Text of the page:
atlc






atlc ‐ an Arbitrary Transmission Line Calculator

atlc  [‐v] [‐c cutoff] [‐d rrggbb=Er] [‐F appendfile] [‐i
factor] [‐p threads] [‐r rate_multiplier] bitmapfile

This man page is not a complete set of documentation. See
the html files for more complete information. So far, I’ve
not managed to install the html files into /usr/local, so
you will have to look into the atlc‐X.Y.Z/docs/html‐docs
directory for them.

atlc is a finite difference programme that is used to
calculate the properties of a two‐conductor electrical
transmission line of arbitrary cross section. It is used
whenever there are no analytical formula known, yet you
still require an answer. It can calculate:
   The impedance Zo  (in Ohms)
   The capacitance per unit length (pF/m)
   The inductance per unit length (nF/m)
   The velocity of propogation v (m/s)
   The velocity factor, v/c, which is dimensionless.

     A bitmap file (usually with the extension .bmp or .BMP)
is drawn in a graphics package such as Gimp available from
http://www.gimp.org. The bitmap file must be saved as a
24‐bit (16 million colour) uncompressed file. The colours
used in the bitmap indicate whether the region is a
conductor (pure red, pure green or pure blue) or a
dielectric (anything else). Pure white is assumed to be a
vacuum dielectric, but other colours have diferent meanings.
See COLOURS below for precise definitions of the colours.

‐c cutoff
Sets the convergence criteria of the finite difference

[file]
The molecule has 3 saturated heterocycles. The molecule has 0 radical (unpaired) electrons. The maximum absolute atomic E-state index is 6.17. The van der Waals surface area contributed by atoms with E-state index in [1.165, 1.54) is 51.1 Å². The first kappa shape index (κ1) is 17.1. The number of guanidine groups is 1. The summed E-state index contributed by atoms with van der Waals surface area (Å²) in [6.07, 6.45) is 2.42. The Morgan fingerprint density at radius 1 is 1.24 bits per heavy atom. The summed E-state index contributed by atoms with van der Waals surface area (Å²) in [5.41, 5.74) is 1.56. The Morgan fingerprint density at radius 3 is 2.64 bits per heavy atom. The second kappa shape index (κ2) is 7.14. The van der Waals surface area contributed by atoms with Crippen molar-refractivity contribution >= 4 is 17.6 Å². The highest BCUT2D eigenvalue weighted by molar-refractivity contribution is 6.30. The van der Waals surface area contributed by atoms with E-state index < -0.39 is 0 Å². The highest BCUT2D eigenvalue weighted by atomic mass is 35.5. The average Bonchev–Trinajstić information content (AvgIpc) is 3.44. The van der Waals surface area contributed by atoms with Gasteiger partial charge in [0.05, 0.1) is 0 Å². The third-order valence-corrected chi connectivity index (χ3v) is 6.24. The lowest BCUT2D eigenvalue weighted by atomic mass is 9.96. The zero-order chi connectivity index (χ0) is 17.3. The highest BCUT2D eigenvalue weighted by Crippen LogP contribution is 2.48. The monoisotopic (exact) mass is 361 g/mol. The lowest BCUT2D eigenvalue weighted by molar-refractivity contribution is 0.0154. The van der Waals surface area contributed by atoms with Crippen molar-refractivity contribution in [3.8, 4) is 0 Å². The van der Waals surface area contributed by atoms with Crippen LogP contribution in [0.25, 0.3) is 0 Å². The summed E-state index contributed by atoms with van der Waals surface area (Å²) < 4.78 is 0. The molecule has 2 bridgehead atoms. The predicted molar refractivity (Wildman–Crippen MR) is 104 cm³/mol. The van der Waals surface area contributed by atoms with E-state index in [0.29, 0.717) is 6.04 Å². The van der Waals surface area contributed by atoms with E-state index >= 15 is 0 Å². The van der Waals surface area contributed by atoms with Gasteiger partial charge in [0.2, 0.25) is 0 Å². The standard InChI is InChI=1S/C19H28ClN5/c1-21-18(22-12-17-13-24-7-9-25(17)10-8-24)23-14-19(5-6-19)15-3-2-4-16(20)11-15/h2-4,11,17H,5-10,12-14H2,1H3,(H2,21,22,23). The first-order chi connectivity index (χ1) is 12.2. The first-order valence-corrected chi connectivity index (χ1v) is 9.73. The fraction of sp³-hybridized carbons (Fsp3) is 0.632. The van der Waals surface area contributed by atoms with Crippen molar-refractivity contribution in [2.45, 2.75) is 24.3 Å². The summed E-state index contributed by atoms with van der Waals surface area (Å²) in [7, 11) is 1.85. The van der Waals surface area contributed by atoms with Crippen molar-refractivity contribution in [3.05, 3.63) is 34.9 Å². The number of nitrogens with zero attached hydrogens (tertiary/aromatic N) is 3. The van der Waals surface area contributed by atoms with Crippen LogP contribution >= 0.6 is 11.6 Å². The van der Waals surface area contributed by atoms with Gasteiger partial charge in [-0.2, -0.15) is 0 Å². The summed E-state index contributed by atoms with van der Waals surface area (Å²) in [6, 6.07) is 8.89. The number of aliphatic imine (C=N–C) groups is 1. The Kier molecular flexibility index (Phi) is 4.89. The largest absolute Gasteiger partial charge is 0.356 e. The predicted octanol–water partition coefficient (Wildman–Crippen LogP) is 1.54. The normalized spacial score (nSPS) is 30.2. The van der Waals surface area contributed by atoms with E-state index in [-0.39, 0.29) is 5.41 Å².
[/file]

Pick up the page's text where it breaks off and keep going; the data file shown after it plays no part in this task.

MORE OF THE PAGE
programme. The default is 0.0001, meaning two separate
iterations must be within 01% for the programme to stop
iterating. Setting to a smaller positive number gives more
accuracy, but takes longer.

     ‐d rrggbb=Er
is used to indicate the colour 0xrrggbb in the bitmap is
used to represent a material with permittivity Er. See also
COLOURS below

     ‐F appendfile
Causes the results to be appended to a file appendfile,
which will be a text file.  If the ‐v option is selected,
intermediate results will go there too.

     ‐i factor
is used to lighten or darken the .bmp electric field profile
images produced by atlc. Set factor > 2 to lighten or
between 1 and 2 to darken.










                             ‐2‐


     ‐t threads
tells atlc to run using that number of threads, to speed
calculation. This option is only valid if atlc was compiled
with the ‐‐with‐mp option to configure. The Pthreads library
() must be installed in order to compile with support for
more than one CPU. Generally, setting the number of threads
to the number of cpus is a good idea, but it is worth
experimenting. The number can be changed permanently by
editing the parameter MAX_THREADS in definitions.h.

     ‐r ratemultiplier
Sets the parameter ’r’ used internally when computing the
voltage at a point w,h.  The default, which is (as of
version 3.0.0) 1.95, results in what is belived to be
optimal results. Setting to 1.0 will avoid the use of the
fast convergence method, which is generally not a good idea.

     ‐v
makes the output more verbose/talkative.

The 24‐bitmaps that atlc uses have 8 bits assigned to
represent the amount of red, 8 for blue and 8 for green.
Hence there are 256 levels of red, green and blue, making a
total of 256*256*256=16777216 colours.  Every one of the
possible i16777216 colours can be defined precisely by the
stating the exact amount of red, green and blue, as in:

     red         = 255,000,000 or 0xff0000
green       = 000,255,000 or 0x00ff00
blue        = 000,000,255 or 0x0000ff
black       = 000,000,000 or 0x000000
white       = 255,255,255 or 0xffffff
Brown       = 255,000,255 or 0xff00ff
gray        = 142,142,142 or 0x8e8e8e

     Some colours, such as pink, terquiose, sandy, brown,
gray etc may mean slightly different things to different
prople. This is not so with atlc, as the programme expects
the colours below to be exactly defined as given. Whether
you feel the colour is sandy or yellow is up to you, but if